Board Says Builders at Fault in Balcony Fail

     SACRAMENTO, Calif. (CN) – Poor workmanship and waterproofing contributed to a deadly fifth-floor balcony collapse in Berkeley and five contractors could have their licenses revoked, California officials said Friday.
     After a nine-month investigation into the collapse that killed six college students this past June, the California Contractors License Board concluded that the apartment building’s contractors likely deviated from trade standards and compromised the eight-year-old structure.
     “We are at a point where our enforcement staff have determined that a probable violation of law has occurred that would lead to either the suspension or revocation of the licenses of the five contractors involved in the construction of the balcony,” board spokesman Rick Lopes said in an email.
     Lopes said the board’s investigation will be given to the state Attorney General’s office to decide if the state will prosecute lead contractor Segue Construction and four other contractors in administrative court. The contractors could face temporary suspension to permanent revocation of their licenses.
     The board’s specific charges and other details from the report will not be released until the state Department of Justice determines if it will prosecute the contractors.
     Thirteen people, six of them Irish exchange students, plummeted more than 40 feet when the rotted balcony at the Library Gardens complex near the University of Berkeley campus collapsed during a birthday party on June 16, 2015. Six students died in the collapse.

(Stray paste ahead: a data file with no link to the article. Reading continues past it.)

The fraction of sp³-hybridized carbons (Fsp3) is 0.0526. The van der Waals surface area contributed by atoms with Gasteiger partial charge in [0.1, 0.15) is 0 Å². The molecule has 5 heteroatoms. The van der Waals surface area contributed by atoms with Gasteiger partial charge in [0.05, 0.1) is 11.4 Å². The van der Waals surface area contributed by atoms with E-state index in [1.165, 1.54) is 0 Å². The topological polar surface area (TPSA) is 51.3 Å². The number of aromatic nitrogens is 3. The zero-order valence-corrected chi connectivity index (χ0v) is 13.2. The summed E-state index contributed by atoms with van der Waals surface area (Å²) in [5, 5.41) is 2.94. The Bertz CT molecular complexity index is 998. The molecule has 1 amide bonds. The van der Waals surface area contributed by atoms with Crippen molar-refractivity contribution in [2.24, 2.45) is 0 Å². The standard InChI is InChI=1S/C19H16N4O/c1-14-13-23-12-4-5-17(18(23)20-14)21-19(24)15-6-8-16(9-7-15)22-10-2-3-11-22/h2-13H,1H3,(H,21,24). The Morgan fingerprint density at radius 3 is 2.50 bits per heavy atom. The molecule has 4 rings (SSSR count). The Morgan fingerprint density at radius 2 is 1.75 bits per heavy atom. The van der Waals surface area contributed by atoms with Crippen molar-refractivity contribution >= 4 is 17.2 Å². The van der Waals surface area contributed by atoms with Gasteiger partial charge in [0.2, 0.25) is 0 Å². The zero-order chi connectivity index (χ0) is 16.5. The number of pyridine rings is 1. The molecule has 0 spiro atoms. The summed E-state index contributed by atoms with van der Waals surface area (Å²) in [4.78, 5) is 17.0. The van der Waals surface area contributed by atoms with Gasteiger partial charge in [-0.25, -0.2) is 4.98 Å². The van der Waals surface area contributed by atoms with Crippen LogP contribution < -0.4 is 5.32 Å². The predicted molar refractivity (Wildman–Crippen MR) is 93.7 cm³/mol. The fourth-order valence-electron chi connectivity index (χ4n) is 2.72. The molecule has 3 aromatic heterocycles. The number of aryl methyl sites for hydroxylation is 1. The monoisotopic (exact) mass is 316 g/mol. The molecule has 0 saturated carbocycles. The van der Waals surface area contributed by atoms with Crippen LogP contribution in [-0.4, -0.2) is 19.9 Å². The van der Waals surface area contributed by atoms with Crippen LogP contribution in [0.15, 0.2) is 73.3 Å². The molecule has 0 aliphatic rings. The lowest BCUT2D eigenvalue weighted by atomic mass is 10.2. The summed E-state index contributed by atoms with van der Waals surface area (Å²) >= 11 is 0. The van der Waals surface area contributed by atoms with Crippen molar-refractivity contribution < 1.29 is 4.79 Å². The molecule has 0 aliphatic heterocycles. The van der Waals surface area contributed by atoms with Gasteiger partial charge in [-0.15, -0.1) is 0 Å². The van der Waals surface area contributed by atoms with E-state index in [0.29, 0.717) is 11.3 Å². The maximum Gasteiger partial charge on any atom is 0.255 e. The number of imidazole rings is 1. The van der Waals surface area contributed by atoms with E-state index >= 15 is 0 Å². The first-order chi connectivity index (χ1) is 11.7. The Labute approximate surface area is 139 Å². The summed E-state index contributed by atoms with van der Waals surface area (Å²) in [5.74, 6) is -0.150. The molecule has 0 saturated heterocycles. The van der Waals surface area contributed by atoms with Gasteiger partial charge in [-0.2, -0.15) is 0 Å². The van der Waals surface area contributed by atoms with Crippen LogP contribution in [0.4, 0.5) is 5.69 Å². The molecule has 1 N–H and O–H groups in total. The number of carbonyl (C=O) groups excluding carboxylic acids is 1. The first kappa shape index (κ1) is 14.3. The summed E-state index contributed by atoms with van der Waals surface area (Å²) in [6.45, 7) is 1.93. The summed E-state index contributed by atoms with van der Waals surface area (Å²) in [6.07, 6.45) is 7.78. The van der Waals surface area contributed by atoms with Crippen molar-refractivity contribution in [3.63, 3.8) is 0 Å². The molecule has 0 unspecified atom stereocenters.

Survivors filed a wave of lawsuits in November in Alameda County Court against the apartment owners, property management firm and the contractors. The lawsuits name 39 defendants and blame the deadly collapse on Segue Construction and its subcontractors’ failure to perform adequate waterproofing work.
     The victims’ families also claim that the property managers ignored the residents’ reports of large mushrooms growing from the weakened balcony.
     Alameda County District Attorney Nancy O’Malley also launched a criminal investigation into the collapse. She determined last month that there was insufficient evidence to pursue manslaughter or criminal-negligence charges.
     Segue Construction has been sued several times prior to the Berkeley collapse for “water penetration” issues, and settled with the owners of a Millbrae condominium complex in 2013 for $3.5 million. According to state Sen. Jerry Hill, D-San Mateo, Segue paid more than $26 million to settle lawsuits involving balconies over the last three years.
     Hill introduced legislation in 2015 that would have required contractors to report settlements in fraud and construction defects lawsuits to state regulators. Senate Bill 465 passed the Senate unanimously but stalled during its first Assembly vote.
     Hill claims that because of a current disclosure loophole, the board was unaware of Segue’s past settlements until after the Berkeley incident.
     Along with primary contractor Segue Construction of Pleasanton, the other contractors named in the board’s investigation include Etter & Sons Construction, R Brothers Waterproofing, Northstate Plastering and The Energy Store of California. The contractors performed a range of work on the apartment building including waterproofing and framing.

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